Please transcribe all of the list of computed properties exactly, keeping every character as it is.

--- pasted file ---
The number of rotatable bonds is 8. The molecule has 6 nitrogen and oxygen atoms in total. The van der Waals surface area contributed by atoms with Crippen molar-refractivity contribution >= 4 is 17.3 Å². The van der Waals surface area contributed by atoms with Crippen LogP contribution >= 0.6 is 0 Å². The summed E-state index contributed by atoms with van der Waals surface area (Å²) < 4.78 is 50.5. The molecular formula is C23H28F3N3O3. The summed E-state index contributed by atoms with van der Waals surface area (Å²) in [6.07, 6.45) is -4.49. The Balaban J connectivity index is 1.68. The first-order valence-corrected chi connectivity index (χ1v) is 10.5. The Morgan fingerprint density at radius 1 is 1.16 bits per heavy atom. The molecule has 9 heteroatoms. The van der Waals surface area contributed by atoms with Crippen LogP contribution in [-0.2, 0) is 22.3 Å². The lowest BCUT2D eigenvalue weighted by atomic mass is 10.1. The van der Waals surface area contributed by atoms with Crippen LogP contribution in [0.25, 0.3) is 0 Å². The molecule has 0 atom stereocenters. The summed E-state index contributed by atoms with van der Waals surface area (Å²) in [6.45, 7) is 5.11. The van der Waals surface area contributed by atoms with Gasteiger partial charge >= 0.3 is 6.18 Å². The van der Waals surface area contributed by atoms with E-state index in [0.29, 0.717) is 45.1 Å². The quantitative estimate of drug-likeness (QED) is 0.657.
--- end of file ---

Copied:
The number of rotatable bonds is 8. The molecule has 6 nitrogen and oxygen atoms in total. The van der Waals surface area contributed by atoms with Crippen molar-refractivity contribution >= 4 is 17.3 Å². The van der Waals surface area contributed by atoms with Crippen LogP contribution >= 0.6 is 0 Å². The summed E-state index contributed by atoms with van der Waals surface area (Å²) < 4.78 is 50.5. The molecular formula is C23H28F3N3O3. The summed E-state index contributed by atoms with van der Waals surface area (Å²) in [6.07, 6.45) is -4.49. The Balaban J connectivity index is 1.68. The first-order valence-corrected chi connectivity index (χ1v) is 10.5. The Morgan fingerprint density at radius 1 is 1.16 bits per heavy atom. The molecule has 9 heteroatoms. The van der Waals surface area contributed by atoms with Crippen LogP contribution in [-0.2, 0) is 22.3 Å². The lowest BCUT2D eigenvalue weighted by atomic mass is 10.1. The van der Waals surface area contributed by atoms with Crippen LogP contribution in [0.25, 0.3) is 0 Å². The molecule has 0 atom stereocenters. The summed E-state index contributed by atoms with van der Waals surface area (Å²) in [6.45, 7) is 5.11. The van der Waals surface area contributed by atoms with Gasteiger partial charge >= 0.3 is 6.18 Å². The van der Waals surface area contributed by atoms with E-state index in [0.29, 0.717) is 45.1 Å². The quantitative estimate of drug-likeness (QED) is 0.657.